Felicity Huxley-Miners’s ‘mental health romance’ In the Shadow of the Mountain is an energetic but unpersuasive exploration of love in the time of anxiety.
Dour Rob (David Shears) is at a train station, considering ending his life, until Ellie (played by Huxley-Miners) rugby tackles him to the ground, intuiting his intention. Ellie talks Rob into coming home with her, and the rest of the play takes place in her flat, minimally delineated by designer Emily Megson, with white drawings of shelves on the walls, a black garden bench, and a single camp bed.
What follows is an excessive portrayal of a manipulative woman, holding a man hostage using a combination of sex, pleading and emotional abuse. Huxley-Miners tries to present Ellie at her worst so that, from her nadir, she may rise and offer hope, but the tricks she employs, the frenetic escalation of the relationship, the unbelievable time-frame of three weeks, and the blankness of Rob’s character combine to render the play a strangely vituperative attack on Ellie – all the more so because Ellie’s fizzing characterisation is very convincing.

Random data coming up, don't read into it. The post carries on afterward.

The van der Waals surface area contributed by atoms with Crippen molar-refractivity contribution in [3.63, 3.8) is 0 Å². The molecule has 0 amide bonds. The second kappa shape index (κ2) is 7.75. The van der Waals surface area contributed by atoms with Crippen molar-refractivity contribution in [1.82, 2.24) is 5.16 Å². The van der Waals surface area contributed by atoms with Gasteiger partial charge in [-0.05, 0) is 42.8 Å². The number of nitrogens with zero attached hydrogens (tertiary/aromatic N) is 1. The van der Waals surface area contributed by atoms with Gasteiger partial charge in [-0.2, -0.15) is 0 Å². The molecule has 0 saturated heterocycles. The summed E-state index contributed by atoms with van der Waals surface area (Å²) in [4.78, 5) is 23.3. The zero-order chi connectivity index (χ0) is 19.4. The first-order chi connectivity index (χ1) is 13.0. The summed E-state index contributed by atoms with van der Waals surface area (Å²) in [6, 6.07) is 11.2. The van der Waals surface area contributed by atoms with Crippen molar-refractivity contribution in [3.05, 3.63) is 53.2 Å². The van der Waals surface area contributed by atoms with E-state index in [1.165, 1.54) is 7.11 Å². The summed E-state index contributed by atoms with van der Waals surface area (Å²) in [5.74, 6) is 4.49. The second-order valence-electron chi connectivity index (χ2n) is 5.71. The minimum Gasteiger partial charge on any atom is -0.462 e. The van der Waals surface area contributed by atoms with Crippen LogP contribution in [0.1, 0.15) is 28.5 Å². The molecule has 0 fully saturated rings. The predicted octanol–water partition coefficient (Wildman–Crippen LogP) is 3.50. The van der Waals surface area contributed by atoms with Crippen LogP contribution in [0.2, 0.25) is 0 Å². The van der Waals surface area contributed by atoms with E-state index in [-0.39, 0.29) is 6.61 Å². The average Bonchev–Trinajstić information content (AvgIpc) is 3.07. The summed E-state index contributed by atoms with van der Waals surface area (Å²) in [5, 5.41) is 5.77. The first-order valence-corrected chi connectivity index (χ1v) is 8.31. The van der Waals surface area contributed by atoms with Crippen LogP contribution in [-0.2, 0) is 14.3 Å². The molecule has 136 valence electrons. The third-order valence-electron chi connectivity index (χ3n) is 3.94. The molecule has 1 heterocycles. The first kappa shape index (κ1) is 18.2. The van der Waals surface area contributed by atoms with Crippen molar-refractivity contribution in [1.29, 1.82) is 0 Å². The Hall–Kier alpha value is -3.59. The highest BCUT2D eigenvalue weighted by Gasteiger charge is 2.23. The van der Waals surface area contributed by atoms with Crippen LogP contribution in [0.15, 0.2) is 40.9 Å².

Huxley-Miners is an excitingly dynamic performer; Shears fares rather less well, his face repeatedly wiping itself blank to fill with the next emotion, but that’s in large part because Rob is a nonentity, a cipher of beta masculinity, who exists solely to react to Ellie’s rages.
In fact the play seems to hate Ellie, the very character it is working to portray sympathetically, and it takes a lot of empathetic digging on the part of the audience to get close to feeling sympathy for her.